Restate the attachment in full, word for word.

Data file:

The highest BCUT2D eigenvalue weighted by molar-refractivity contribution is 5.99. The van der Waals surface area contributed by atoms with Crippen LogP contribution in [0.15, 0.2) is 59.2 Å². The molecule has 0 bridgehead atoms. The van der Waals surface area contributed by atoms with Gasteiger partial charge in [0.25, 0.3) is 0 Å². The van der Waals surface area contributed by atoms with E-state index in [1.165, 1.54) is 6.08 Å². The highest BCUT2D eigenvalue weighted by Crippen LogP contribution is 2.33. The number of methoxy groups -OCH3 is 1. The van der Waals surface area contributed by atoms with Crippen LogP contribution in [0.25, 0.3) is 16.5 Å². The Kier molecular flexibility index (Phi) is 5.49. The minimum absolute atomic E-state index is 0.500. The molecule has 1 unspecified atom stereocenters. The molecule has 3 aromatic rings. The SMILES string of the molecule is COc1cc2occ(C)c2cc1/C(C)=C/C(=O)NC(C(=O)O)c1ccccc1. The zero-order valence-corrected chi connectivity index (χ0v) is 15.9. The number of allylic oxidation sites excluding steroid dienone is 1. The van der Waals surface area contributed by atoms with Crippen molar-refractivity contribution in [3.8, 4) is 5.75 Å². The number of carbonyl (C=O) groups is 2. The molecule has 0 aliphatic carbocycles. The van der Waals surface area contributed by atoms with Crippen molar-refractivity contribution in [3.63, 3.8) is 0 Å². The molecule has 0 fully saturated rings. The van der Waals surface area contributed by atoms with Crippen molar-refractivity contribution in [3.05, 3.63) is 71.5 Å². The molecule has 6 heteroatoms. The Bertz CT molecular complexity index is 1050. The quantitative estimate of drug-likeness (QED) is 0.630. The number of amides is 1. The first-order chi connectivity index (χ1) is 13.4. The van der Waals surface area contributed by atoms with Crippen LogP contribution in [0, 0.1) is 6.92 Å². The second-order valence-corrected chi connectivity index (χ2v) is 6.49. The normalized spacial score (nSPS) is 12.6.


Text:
The highest BCUT2D eigenvalue weighted by molar-refractivity contribution is 5.99. The van der Waals surface area contributed by atoms with Crippen LogP contribution in [0.15, 0.2) is 59.2 Å². The molecule has 0 bridgehead atoms. The van der Waals surface area contributed by atoms with Gasteiger partial charge in [0.25, 0.3) is 0 Å². The van der Waals surface area contributed by atoms with E-state index in [1.165, 1.54) is 6.08 Å². The highest BCUT2D eigenvalue weighted by Crippen LogP contribution is 2.33. The number of methoxy groups -OCH3 is 1. The van der Waals surface area contributed by atoms with Crippen LogP contribution in [0.25, 0.3) is 16.5 Å². The Kier molecular flexibility index (Phi) is 5.49. The minimum absolute atomic E-state index is 0.500. The molecule has 1 unspecified atom stereocenters. The molecule has 3 aromatic rings. The SMILES string of the molecule is COc1cc2occ(C)c2cc1/C(C)=C/C(=O)NC(C(=O)O)c1ccccc1. The zero-order valence-corrected chi connectivity index (χ0v) is 15.9. The number of allylic oxidation sites excluding steroid dienone is 1. The van der Waals surface area contributed by atoms with Crippen molar-refractivity contribution in [3.8, 4) is 5.75 Å². The number of carbonyl (C=O) groups is 2. The molecule has 0 aliphatic carbocycles. The van der Waals surface area contributed by atoms with Crippen molar-refractivity contribution in [3.63, 3.8) is 0 Å². The molecule has 0 fully saturated rings. The van der Waals surface area contributed by atoms with Crippen molar-refractivity contribution in [3.05, 3.63) is 71.5 Å². The molecule has 6 heteroatoms. The Bertz CT molecular complexity index is 1050. The quantitative estimate of drug-likeness (QED) is 0.630. The number of amides is 1. The first-order chi connectivity index (χ1) is 13.4. The van der Waals surface area contributed by atoms with Crippen LogP contribution in [0, 0.1) is 6.92 Å². The second-order valence-corrected chi connectivity index (χ2v) is 6.49. The normalized spacial score (nSPS) is 12.6.